Want To Improve Performance Or Engagement At Work? Check Your Assumptions.Want To Improve Performance Or Engagement At Work? Check Your Assumptions. https://i2.wp.com/jasonlauritsen.com/wp-content/uploads/2019/05/Things-to-do.png?fit=1024%2C512&ssl=1 1024 512 Jason Lauritsen https://i2.wp.com/jasonlauritsen.com/wp-content/uploads/2019/05/Things-to-do.png?fit=1024%2C512&ssl=1
Everybody has probably heard the old saying that goes something like this:
You know what happens when you assume? You make an ASS out of U and ME.
Despite first hearing this when I was a kid, I didn’t really understand the wisdom of this silly statement until many years later.
Our assumptions are a powerful force, particularly when they are about other people.
Parenting a teenager helped me learn this lesson. My oldest son Dylan was a good kid all the way through school. He did his school work, was generally kind and respectful, and stayed out of trouble.
But, he was a teenager. And like every person in their teen years (everyone reading this included), he had an abnormally high capacity for doing some stupid things and making irrational decisions. This is incredibly frustrating as a parent and I didn’t always handle things well.
Over time, I came to assume that whenever anything happened that seemed like it could be due to a bad decision on his part, that’s what it was. When something happened that could be his fault, I always assumed that it was.
If something got broken or a door was left open, I assumed he was at fault. And sometimes he was, but not all the time. My assumptions started to create strain in our relationship.
Thankfully, I recognized that I wasn’t being fair to him and if I didn’t do something, it may ruin our relationship. I needed to make some changes.
First, I started to apologize to him any time I let my assumptions get the best of me. When I overreacted or jumped to unfair conclusions, I said I was sorry and vowed to do better in the future. And, I tried to change my assumptions about him.
I started reminding myself more frequently that he was a good kid. This helped me get to an assumption that his intentions were usually good, even if his teen-aged brain sometimes corrupted those intentions into bad decisions or carelessness. I’d love to tell you that I became an ideal parent and showed up better in every situation, but that’s not true. I still made mistakes. I still let old assumptions sneak into my thinking.
But being aware of my assumptions and trying to manage them made me a better parent.
Assumptions at Work
This doesn’t only happen at home. Our assumptions about people profoundly impact our behavior and how we show up in our work.
The place where I have seen this most frequently over the years is in how we confront performance or behavioral issues as managers.
In my experience, when an employee isn’t performing as expected, it’s easy for our assumptions to run wild. The most common assumption that bubbles up in these circumstances is one that is born out of traditional management. It’s that a lack of performance is a choice the employee is consciously making.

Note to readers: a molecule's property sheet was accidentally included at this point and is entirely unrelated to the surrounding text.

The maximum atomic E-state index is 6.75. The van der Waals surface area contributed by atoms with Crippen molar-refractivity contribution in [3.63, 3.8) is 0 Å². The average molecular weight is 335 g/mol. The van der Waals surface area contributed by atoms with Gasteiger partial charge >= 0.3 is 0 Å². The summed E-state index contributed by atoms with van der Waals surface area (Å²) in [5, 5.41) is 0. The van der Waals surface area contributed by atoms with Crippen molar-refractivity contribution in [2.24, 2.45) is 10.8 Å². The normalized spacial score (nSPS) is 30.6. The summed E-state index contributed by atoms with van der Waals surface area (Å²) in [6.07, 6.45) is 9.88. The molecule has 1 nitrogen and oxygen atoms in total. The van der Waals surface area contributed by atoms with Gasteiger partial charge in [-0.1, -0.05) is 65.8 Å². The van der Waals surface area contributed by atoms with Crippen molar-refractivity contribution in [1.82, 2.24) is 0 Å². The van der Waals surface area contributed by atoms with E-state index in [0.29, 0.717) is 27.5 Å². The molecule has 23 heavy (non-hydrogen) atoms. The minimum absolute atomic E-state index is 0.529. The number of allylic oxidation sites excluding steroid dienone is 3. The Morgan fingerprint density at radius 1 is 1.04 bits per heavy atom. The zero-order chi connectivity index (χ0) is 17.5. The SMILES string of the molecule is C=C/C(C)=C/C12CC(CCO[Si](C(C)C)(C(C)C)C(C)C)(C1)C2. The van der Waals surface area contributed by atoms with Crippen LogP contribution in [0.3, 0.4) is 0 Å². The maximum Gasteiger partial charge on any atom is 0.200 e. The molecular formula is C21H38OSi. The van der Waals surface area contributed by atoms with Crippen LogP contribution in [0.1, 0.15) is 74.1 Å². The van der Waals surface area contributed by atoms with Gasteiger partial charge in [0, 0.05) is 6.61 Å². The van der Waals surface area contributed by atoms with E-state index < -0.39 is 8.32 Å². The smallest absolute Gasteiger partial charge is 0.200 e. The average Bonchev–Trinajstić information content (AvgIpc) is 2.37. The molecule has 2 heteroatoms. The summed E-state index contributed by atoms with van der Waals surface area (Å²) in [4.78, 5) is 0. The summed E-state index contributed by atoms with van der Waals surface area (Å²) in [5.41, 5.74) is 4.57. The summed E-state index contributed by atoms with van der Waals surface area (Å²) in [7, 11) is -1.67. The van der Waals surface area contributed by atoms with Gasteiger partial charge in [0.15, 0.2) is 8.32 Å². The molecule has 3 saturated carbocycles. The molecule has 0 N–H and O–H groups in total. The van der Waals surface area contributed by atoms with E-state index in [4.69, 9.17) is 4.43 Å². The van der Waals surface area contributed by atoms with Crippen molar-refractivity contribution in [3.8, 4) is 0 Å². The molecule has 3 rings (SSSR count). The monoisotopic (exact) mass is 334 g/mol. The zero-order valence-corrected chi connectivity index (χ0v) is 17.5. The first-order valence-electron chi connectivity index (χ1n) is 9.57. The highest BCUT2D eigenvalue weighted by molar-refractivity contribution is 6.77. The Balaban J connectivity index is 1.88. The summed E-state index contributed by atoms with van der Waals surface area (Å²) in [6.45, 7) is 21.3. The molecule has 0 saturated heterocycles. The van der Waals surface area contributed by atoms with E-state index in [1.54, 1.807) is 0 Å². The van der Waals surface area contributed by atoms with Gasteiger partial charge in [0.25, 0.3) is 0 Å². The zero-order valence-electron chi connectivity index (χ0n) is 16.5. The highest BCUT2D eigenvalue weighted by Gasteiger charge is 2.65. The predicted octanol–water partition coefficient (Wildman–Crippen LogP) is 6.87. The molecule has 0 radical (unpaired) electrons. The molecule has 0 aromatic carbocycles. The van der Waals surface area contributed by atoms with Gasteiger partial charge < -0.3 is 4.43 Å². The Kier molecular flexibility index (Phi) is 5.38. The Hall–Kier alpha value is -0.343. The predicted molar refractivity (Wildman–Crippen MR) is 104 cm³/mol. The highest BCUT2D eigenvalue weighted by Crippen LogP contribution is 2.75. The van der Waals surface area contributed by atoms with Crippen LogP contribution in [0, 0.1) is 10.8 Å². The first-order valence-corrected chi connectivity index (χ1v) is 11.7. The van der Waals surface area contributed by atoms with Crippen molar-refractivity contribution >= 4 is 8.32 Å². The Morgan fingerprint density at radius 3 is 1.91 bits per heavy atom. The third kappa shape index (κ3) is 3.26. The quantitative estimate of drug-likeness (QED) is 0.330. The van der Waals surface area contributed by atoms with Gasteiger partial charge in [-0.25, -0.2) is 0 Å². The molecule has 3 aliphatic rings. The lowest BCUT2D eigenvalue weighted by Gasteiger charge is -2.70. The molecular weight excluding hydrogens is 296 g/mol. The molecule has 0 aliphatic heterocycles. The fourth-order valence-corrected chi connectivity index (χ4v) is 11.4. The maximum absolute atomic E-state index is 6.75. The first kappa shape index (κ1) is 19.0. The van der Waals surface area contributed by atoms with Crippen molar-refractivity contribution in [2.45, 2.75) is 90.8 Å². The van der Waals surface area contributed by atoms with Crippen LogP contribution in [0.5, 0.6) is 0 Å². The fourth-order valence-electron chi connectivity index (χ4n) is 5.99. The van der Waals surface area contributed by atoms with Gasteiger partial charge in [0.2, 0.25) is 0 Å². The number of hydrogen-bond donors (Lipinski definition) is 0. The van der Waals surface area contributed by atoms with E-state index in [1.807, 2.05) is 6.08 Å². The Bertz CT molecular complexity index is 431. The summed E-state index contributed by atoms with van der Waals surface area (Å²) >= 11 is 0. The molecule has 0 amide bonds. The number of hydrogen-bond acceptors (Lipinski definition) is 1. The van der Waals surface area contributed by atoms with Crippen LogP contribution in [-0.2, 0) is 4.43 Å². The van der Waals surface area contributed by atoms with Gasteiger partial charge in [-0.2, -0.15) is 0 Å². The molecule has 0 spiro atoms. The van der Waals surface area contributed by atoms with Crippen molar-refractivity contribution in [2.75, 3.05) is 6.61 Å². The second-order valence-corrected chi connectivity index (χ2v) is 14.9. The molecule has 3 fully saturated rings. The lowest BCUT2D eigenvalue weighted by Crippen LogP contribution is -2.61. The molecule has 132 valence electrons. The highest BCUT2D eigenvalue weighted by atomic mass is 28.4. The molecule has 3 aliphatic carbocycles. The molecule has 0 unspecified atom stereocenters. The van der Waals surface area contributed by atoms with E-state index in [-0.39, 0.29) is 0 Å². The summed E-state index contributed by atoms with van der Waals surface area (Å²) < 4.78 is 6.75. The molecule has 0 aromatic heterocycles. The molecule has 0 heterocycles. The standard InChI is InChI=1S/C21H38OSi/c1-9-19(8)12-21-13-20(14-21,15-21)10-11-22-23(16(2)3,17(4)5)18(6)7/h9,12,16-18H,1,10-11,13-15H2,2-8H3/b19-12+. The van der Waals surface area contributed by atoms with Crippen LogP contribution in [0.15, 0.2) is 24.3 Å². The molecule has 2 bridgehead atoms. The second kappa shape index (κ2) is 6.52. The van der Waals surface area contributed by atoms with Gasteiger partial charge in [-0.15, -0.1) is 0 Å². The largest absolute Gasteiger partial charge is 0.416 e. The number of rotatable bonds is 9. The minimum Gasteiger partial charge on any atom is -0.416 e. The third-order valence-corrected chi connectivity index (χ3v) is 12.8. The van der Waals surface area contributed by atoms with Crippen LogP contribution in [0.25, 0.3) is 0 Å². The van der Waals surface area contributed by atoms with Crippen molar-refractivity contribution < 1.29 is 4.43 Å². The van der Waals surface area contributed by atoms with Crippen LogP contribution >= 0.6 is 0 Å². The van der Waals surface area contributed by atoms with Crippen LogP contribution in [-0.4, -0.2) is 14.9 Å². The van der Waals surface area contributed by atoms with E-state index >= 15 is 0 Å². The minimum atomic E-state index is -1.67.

I found it both amusing and troubling how often managers would show up in HR wanting to promptly fire an employee for underperforming. These managers were frequently hovering somewhere between frustration with and anger at the employee. As the managers described why they wanted to fire the employee, those stories often made it sound like the employee was actively and maliciously choosing to fail as a way to undermine them. In the most dramatic stories, the manager sounded as if they were under siege by the employee.
This is, of course, ridiculous. Employees don’t choose to fail. And most would do almost anything not to get fired.
But, the manager was operating on a different assumption that resulted in them seeing the employee’s underperformance as a hostile action instead of an opportunity to help.
That’s why in my book, I introduce a very different assumption we can make about employees. This new assumption is based on what I described above, that employees don’t choose to fail. I’ve never met someone who I believe wakes up in the morning and says to themselves, “I hope I fail today.” It sucks when we struggle at work and our boss is after us about doing better. I don’t believe for a second that anyone wants to be in that situation–regardless of how much they might dislike their boss.
What if we instead assumed that every human being’s natural tendency, or default setting, is to perform in the best way we know how? That given the opportunity, a person will always choose to be successful unless they are facing some sort of obstacle or challenge.
- How would that change how you approach a performance issue?
- How would it change how you think about the role of a manager or leader?
Instead of wondering why an employee is choosing not to perform, we would instead ask what barriers or obstacles we need to remove to help the employee. In this way of thinking, a manager doesn’t have to worry about coercing the employee into performing better because she knows the employee would be performing if something wasn’t causing interference. Perhaps the employee isn’t clear on expectations or lacks some key knowledge or skill.
Imagine how this change in thinking would affect the relationship between employee and manager. It’s definitely more fulfilling to be in a relationship where the other person assumes the best of you and is committed to helping you succeed than the alternative.
Assumptions are a powerful thing.
Choose yours wisely.